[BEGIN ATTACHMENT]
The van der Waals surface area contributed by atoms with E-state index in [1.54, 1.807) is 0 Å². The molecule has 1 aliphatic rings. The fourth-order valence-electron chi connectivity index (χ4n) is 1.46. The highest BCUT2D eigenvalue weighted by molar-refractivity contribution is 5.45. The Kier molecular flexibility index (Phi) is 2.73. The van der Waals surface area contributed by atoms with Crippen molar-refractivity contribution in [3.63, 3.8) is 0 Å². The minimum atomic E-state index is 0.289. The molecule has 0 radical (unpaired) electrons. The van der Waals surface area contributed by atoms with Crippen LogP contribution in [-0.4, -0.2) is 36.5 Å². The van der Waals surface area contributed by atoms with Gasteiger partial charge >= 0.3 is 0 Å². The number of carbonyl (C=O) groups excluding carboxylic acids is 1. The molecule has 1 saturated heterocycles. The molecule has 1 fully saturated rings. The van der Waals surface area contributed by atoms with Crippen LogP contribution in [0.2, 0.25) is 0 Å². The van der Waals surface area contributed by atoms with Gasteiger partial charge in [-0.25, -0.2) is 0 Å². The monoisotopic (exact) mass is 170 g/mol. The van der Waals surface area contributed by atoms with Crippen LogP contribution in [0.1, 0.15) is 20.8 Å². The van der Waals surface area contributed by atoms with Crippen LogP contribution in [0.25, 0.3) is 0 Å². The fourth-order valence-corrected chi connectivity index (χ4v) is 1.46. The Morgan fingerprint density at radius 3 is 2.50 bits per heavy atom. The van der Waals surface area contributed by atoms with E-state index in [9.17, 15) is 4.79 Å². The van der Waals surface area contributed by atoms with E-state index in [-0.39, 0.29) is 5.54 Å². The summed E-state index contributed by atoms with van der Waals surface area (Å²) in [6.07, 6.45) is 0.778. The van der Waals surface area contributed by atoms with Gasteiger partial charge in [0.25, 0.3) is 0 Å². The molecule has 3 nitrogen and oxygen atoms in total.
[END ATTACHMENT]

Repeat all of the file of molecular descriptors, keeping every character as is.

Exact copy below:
The van der Waals surface area contributed by atoms with E-state index in [1.54, 1.807) is 0 Å². The molecule has 1 aliphatic rings. The fourth-order valence-electron chi connectivity index (χ4n) is 1.46. The highest BCUT2D eigenvalue weighted by molar-refractivity contribution is 5.45. The Kier molecular flexibility index (Phi) is 2.73. The van der Waals surface area contributed by atoms with Crippen molar-refractivity contribution in [3.63, 3.8) is 0 Å². The minimum atomic E-state index is 0.289. The molecule has 0 radical (unpaired) electrons. The van der Waals surface area contributed by atoms with Crippen LogP contribution in [-0.4, -0.2) is 36.5 Å². The van der Waals surface area contributed by atoms with Gasteiger partial charge >= 0.3 is 0 Å². The number of carbonyl (C=O) groups excluding carboxylic acids is 1. The molecule has 1 saturated heterocycles. The molecule has 1 fully saturated rings. The van der Waals surface area contributed by atoms with Crippen LogP contribution in [0.2, 0.25) is 0 Å². The van der Waals surface area contributed by atoms with Gasteiger partial charge in [-0.25, -0.2) is 0 Å². The monoisotopic (exact) mass is 170 g/mol. The van der Waals surface area contributed by atoms with Crippen LogP contribution in [0.1, 0.15) is 20.8 Å². The van der Waals surface area contributed by atoms with Crippen LogP contribution in [0.25, 0.3) is 0 Å². The fourth-order valence-corrected chi connectivity index (χ4v) is 1.46. The Morgan fingerprint density at radius 3 is 2.50 bits per heavy atom. The van der Waals surface area contributed by atoms with E-state index in [9.17, 15) is 4.79 Å². The van der Waals surface area contributed by atoms with E-state index in [-0.39, 0.29) is 5.54 Å². The summed E-state index contributed by atoms with van der Waals surface area (Å²) in [6.07, 6.45) is 0.778. The van der Waals surface area contributed by atoms with Gasteiger partial charge in [0.25, 0.3) is 0 Å². The molecule has 3 nitrogen and oxygen atoms in total.